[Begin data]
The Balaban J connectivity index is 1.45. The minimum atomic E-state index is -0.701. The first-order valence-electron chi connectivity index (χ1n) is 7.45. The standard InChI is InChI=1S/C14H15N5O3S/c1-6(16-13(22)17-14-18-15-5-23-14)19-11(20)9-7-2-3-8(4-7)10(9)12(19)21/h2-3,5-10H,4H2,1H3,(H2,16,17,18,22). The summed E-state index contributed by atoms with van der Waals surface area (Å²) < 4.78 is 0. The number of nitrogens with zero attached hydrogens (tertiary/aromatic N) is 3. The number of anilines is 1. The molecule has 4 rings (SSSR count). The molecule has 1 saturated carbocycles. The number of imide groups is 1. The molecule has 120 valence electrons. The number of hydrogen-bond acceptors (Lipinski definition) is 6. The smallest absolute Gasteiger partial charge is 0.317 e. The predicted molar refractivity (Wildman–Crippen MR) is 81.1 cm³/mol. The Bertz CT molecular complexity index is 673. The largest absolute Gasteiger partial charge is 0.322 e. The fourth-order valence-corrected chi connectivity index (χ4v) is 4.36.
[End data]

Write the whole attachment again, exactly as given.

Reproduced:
The Balaban J connectivity index is 1.45. The minimum atomic E-state index is -0.701. The first-order valence-electron chi connectivity index (χ1n) is 7.45. The standard InChI is InChI=1S/C14H15N5O3S/c1-6(16-13(22)17-14-18-15-5-23-14)19-11(20)9-7-2-3-8(4-7)10(9)12(19)21/h2-3,5-10H,4H2,1H3,(H2,16,17,18,22). The summed E-state index contributed by atoms with van der Waals surface area (Å²) < 4.78 is 0. The number of nitrogens with zero attached hydrogens (tertiary/aromatic N) is 3. The number of anilines is 1. The molecule has 4 rings (SSSR count). The molecule has 1 saturated carbocycles. The number of imide groups is 1. The molecule has 120 valence electrons. The number of hydrogen-bond acceptors (Lipinski definition) is 6. The smallest absolute Gasteiger partial charge is 0.317 e. The predicted molar refractivity (Wildman–Crippen MR) is 81.1 cm³/mol. The Bertz CT molecular complexity index is 673. The largest absolute Gasteiger partial charge is 0.322 e. The fourth-order valence-corrected chi connectivity index (χ4v) is 4.36.